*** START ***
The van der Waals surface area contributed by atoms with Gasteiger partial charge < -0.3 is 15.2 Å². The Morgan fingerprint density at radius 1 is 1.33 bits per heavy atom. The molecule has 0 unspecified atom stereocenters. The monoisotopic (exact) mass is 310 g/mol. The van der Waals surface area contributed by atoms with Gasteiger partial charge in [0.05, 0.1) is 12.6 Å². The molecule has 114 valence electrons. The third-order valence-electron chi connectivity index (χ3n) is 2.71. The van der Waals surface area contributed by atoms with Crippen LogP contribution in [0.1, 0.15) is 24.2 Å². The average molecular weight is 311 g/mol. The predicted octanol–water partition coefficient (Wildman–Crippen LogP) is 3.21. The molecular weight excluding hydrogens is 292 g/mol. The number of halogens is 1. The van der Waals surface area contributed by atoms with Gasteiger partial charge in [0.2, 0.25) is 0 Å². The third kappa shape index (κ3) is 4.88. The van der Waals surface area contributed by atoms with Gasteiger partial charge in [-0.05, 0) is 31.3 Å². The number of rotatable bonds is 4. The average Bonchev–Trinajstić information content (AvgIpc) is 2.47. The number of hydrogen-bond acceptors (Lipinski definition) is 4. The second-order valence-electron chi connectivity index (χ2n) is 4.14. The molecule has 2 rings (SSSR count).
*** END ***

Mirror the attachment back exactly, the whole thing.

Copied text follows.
The van der Waals surface area contributed by atoms with Gasteiger partial charge < -0.3 is 15.2 Å². The Morgan fingerprint density at radius 1 is 1.33 bits per heavy atom. The molecule has 0 unspecified atom stereocenters. The monoisotopic (exact) mass is 310 g/mol. The van der Waals surface area contributed by atoms with Gasteiger partial charge in [0.05, 0.1) is 12.6 Å². The molecule has 114 valence electrons. The third-order valence-electron chi connectivity index (χ3n) is 2.71. The van der Waals surface area contributed by atoms with Crippen LogP contribution in [0.1, 0.15) is 24.2 Å². The average molecular weight is 311 g/mol. The predicted octanol–water partition coefficient (Wildman–Crippen LogP) is 3.21. The molecular weight excluding hydrogens is 292 g/mol. The number of halogens is 1. The van der Waals surface area contributed by atoms with Gasteiger partial charge in [0.2, 0.25) is 0 Å². The third kappa shape index (κ3) is 4.88. The van der Waals surface area contributed by atoms with Gasteiger partial charge in [-0.05, 0) is 31.3 Å². The number of rotatable bonds is 4. The average Bonchev–Trinajstić information content (AvgIpc) is 2.47. The number of hydrogen-bond acceptors (Lipinski definition) is 4. The second-order valence-electron chi connectivity index (χ2n) is 4.14. The molecule has 2 rings (SSSR count).